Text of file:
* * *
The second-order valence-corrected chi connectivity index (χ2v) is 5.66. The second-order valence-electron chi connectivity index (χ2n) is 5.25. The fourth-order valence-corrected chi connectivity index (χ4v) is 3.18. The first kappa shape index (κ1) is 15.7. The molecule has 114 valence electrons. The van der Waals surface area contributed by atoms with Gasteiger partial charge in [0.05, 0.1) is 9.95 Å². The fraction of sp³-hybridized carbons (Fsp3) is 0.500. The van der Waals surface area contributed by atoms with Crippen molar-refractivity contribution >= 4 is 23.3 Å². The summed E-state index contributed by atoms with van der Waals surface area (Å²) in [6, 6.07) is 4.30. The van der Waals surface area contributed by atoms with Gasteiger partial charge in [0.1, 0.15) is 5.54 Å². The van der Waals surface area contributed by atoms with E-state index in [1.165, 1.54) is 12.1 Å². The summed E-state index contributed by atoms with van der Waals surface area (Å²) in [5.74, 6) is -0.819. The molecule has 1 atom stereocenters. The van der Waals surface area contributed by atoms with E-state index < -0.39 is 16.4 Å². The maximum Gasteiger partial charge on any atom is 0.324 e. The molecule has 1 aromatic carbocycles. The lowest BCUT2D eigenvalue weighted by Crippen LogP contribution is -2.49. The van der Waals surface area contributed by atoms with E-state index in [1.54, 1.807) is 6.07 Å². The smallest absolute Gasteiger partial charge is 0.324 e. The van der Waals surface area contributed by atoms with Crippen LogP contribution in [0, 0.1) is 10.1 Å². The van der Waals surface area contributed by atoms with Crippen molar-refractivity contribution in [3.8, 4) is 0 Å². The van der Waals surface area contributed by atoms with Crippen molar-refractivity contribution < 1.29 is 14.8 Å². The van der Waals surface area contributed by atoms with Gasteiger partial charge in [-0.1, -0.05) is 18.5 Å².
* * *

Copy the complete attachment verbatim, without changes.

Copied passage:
The second-order valence-corrected chi connectivity index (χ2v) is 5.66. The second-order valence-electron chi connectivity index (χ2n) is 5.25. The fourth-order valence-corrected chi connectivity index (χ4v) is 3.18. The first kappa shape index (κ1) is 15.7. The molecule has 114 valence electrons. The van der Waals surface area contributed by atoms with Gasteiger partial charge in [0.05, 0.1) is 9.95 Å². The fraction of sp³-hybridized carbons (Fsp3) is 0.500. The van der Waals surface area contributed by atoms with Crippen molar-refractivity contribution >= 4 is 23.3 Å². The summed E-state index contributed by atoms with van der Waals surface area (Å²) in [6, 6.07) is 4.30. The van der Waals surface area contributed by atoms with Gasteiger partial charge in [0.1, 0.15) is 5.54 Å². The van der Waals surface area contributed by atoms with E-state index in [1.165, 1.54) is 12.1 Å². The summed E-state index contributed by atoms with van der Waals surface area (Å²) in [5.74, 6) is -0.819. The molecule has 1 atom stereocenters. The van der Waals surface area contributed by atoms with E-state index < -0.39 is 16.4 Å². The maximum Gasteiger partial charge on any atom is 0.324 e. The molecule has 1 aromatic carbocycles. The lowest BCUT2D eigenvalue weighted by Crippen LogP contribution is -2.49. The van der Waals surface area contributed by atoms with E-state index in [1.54, 1.807) is 6.07 Å². The smallest absolute Gasteiger partial charge is 0.324 e. The van der Waals surface area contributed by atoms with Crippen LogP contribution in [0, 0.1) is 10.1 Å². The van der Waals surface area contributed by atoms with Crippen molar-refractivity contribution in [3.8, 4) is 0 Å². The van der Waals surface area contributed by atoms with Crippen molar-refractivity contribution < 1.29 is 14.8 Å². The van der Waals surface area contributed by atoms with Gasteiger partial charge in [-0.1, -0.05) is 18.5 Å².